Demonstration outside the Copenhagen Meeting.
Climate Conference

Copenhagen Over Without Binding Deal

Updated 14:19

As the Copenhagen Climate conference drew to a close it slowly became more obvious that no legally binding agreement on reduced emissions would be reached. Instead the result was a political agreement without any concrete figures on emission reduction.

It wasn’t until in the early morning hours that it became clear than no legally binding agreement would be reached. The meeting where the powers that be would answer the call of scientists to halt climate change ended in a vague settlement.  And the voluntary organisations present in Copenhagen class the whole summit a grand fiasco.

According to Marlene Grundström, climate advisor for Apodrev, a network of European charities, the meeting has been a resounding failure and a let down of the developing countries.

“It is important to stress that it is the developed countries that have failed to shoulder their responsibility and deliver,” she said to Swedish Radio News.

The new agreement concludes that the average temperature should not be allowed to rise more than 2 degrees Celsius. But there are no other figures mentioned regarding emission reductions. And the figure that politicians discussed before – a reduction of emissions of 50% by 2050 – has been omitted.

However, there are promises of funds from the industrial to the developing countries to enable them to adapt to the consequences of climate change. A foundation will be established that will give 100 billion dollars per annum by 2020.

The head of the EU Commission, José Manuel Barroso, was disappointed in the result.

"But this agreement is better than no agreement. This is a first step and we need many more," he said at a press conference after the conclusion of the conference.

Although the result of the meeting received harsh criticism, the Swedish Prime Minister Fredrik Reinfeldt, still heading the EU, said on Saturday morning that it should still be seen as a step in the right direction.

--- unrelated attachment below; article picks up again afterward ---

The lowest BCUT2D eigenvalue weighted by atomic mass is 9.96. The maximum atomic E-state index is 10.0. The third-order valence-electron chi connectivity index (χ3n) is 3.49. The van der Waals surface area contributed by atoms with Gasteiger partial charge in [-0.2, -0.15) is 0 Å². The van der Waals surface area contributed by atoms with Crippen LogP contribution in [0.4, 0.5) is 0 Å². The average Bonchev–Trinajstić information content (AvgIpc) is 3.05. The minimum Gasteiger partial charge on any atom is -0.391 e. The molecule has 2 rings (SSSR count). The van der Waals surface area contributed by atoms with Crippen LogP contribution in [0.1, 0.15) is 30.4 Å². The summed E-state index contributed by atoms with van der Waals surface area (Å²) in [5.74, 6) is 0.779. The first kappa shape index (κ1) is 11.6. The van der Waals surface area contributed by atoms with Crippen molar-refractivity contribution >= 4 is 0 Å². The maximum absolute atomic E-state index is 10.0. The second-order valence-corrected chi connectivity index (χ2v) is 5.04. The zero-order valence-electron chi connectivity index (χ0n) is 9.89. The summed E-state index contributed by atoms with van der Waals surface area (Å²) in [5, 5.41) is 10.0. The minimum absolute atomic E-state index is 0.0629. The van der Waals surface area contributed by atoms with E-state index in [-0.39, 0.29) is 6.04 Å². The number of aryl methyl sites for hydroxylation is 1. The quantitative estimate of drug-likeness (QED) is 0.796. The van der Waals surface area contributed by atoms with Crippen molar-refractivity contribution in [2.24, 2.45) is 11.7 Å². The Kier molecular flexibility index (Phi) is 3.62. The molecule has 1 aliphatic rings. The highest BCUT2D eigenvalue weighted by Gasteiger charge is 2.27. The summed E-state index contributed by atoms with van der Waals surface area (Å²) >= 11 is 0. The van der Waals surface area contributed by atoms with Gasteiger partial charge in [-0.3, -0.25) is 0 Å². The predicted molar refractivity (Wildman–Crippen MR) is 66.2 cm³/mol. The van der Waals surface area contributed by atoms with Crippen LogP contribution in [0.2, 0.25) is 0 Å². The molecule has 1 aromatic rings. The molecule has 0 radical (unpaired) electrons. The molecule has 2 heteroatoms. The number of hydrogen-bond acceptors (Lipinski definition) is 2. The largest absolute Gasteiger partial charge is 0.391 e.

“We are 193 nations here – this agreement may take us closer to reaching commitments that will manage the 2 degree goal," he said to Swedish Radio News.

He admitted that the negotiations have been tough and said that the one of the reasons for failing to reach a deal was a multitude of other discussions, unrelated to climate change, which took time. Also other countries did not come as well prepared for the negotiations as Sweden.This meeting, he said to Swedish Radio News, must be seen as an indication of the world’s lack of willing to stand up against climate change.

"Anyone who has been following this question over the last few years is very aware of that," Reinfeldt said.

The head of the EU Commission, José Manuel Barroso, was also disappointed in the result but said that this agreement is better than no agreement. This view he shares with many of the Europe’s leaders, including Gordon Brown from the United Kingdom.  

In a press conference held straight after talks had finished, Brown said the agreement was a "vital first step" and that there was a lot more work to do to before a decision could be reached and a legally binding agreement put in place.

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